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Piara Singh and ors. Vs. the State of Punjab - Court Judgment

LegalCrystal Citation
SubjectCriminal
CourtPunjab and Haryana High Court
Decided On
Judge
Reported in1978CriLJ771
AppellantPiara Singh and ors.
RespondentThe State of Punjab
Cases ReferredJamatraj Kewalji v. State of Maharashtra
Excerpt:
.....finality and may adversely affect a valuable right of a party or decide an important aspect of a trial in an ancillary proceeding. amended section 100-a of the code clearly stipulates that where any appeal from an original or appellate decree or order is heard and decided by a single judge of a high court, no further appeal shall lie. even otherwise, the word judgment as defined under section 2(9) means a statement given by a judge on the grounds of a decree or order. thus the contention that against an order passed by a single judge in an appeal filed under section 104 c.p.c., a further appeal lies to a division bench cannot be accepted. the newly incorporated section 100a in clear and specific terms prohibits further appeal against the decree and judgment or order of a single judge..........witnesses. mr. boparai appearing on behalf of the state of punjab states that if the learned trial magistrate comes to the conclusion that such evidence is essential for the just decision of the case, then it is incumbent upon him to summon this evidence. in support of this contention, reliance is placed on jamatraj kewalji v. state of maharashtra : 1968crilj231 quoted in the judgment by the learned trial magistrate.2. there is no quarrel with the proposition of law laid down by their lordships of the supreme court, but in most of the criminal cases the evidence led is of two types, namely, direct evidence and evidence relating to circumstance. normally speaking, powers under section 311, cr.pc can be properly exercised by a court if from the evidence sought to be produced at the.....
Judgment:
ORDER

M.R. Sharma, J.

1. The grievance made in the petition is that in a case Under Sections 148, 452, 354 and 506, I. P. C, in which the first information report had been lodged after 23 days, the learned trial Court has allowed the prosecution to lead further evidence for explaining the delay in lodging the first information report after the accused had examined their defence witnesses. Mr. Boparai appearing on behalf of the State of Punjab states that if the learned trial Magistrate comes to the conclusion that such evidence is essential for the just decision of the case, then it is incumbent upon him to summon this evidence. In support of this contention, reliance is placed on Jamatraj Kewalji v. State of Maharashtra : 1968CriLJ231 quoted in the judgment by the learned trial Magistrate.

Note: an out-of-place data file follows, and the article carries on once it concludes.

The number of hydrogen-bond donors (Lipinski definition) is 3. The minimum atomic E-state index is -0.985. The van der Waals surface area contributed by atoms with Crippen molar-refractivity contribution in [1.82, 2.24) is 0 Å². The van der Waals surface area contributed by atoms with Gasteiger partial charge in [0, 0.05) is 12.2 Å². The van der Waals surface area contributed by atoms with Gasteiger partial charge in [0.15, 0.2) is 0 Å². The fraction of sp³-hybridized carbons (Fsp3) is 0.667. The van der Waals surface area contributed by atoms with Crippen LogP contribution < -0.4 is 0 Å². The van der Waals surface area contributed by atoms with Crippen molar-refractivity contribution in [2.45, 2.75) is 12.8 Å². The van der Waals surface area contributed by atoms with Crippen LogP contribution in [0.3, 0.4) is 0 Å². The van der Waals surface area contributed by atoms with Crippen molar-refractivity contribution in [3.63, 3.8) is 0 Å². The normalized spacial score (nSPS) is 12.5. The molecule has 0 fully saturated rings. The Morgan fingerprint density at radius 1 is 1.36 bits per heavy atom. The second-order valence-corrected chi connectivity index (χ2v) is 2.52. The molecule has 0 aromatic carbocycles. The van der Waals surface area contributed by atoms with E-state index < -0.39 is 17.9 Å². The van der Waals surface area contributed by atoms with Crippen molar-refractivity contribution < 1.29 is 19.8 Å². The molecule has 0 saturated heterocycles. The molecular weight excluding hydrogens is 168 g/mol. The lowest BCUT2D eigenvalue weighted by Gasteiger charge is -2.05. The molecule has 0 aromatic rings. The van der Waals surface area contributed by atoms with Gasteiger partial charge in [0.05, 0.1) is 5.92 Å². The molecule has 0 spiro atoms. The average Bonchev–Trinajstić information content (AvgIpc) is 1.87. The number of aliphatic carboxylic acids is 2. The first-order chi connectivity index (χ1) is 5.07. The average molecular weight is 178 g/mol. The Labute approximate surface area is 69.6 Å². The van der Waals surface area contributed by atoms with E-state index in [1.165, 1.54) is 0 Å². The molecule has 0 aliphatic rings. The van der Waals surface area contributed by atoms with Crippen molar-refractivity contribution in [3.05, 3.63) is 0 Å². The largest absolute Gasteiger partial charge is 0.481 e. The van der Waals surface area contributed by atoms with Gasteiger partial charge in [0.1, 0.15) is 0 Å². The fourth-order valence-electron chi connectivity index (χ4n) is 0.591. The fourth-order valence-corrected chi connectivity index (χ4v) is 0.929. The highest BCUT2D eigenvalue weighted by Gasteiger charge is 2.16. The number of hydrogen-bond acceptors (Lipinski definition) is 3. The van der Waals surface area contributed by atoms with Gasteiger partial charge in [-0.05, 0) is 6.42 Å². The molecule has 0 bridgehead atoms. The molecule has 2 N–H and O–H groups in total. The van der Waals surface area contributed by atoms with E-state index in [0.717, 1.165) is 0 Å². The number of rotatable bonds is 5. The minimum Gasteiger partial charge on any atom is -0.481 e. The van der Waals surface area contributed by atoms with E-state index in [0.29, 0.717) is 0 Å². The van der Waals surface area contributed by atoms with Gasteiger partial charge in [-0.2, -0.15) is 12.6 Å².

2. There is no quarrel With the proposition of law laid down by their Lordships of the Supreme Court, but in most of the criminal cases the evidence led is of two types, namely, direct evidence and evidence relating to circumstance. Normally speaking, powers Under Section 311, Cr.PC can be properly exercised by a Court if from the evidence sought to be produced at the late stage a positive inference of the guilt of the accused can be drawn from such evidence. The fact whether a first information report has been recorded with delay or not is a matter of collateral type and only becomes relevant for properly appreciating the evidence of witnesses. It is settled law that even if a first information report is delayed, the Court cannot outright reject the ,evidence of the eye-witnesses. In such a situation, it is only called upon to scrutinise it with greater care and caution. [In this view of the matter, I hold that it would not be a proper exercise of the discretion Under Section 811, Criminal Procedure Code, on the part of a learned trial Magistrate to allow the evidence explaining the delay in lodging the report to be recorded after the accused have closed their defence especially when one of the witnesses who was to depose about this matter was cited in the calendar of witnesses and was later on given up by the Public Prosecutor. The petition is accordingly allowed and the order dated May 3. 1977, passed by the learned Judicial Magistrate 1st Class, Mansa, is set aside.


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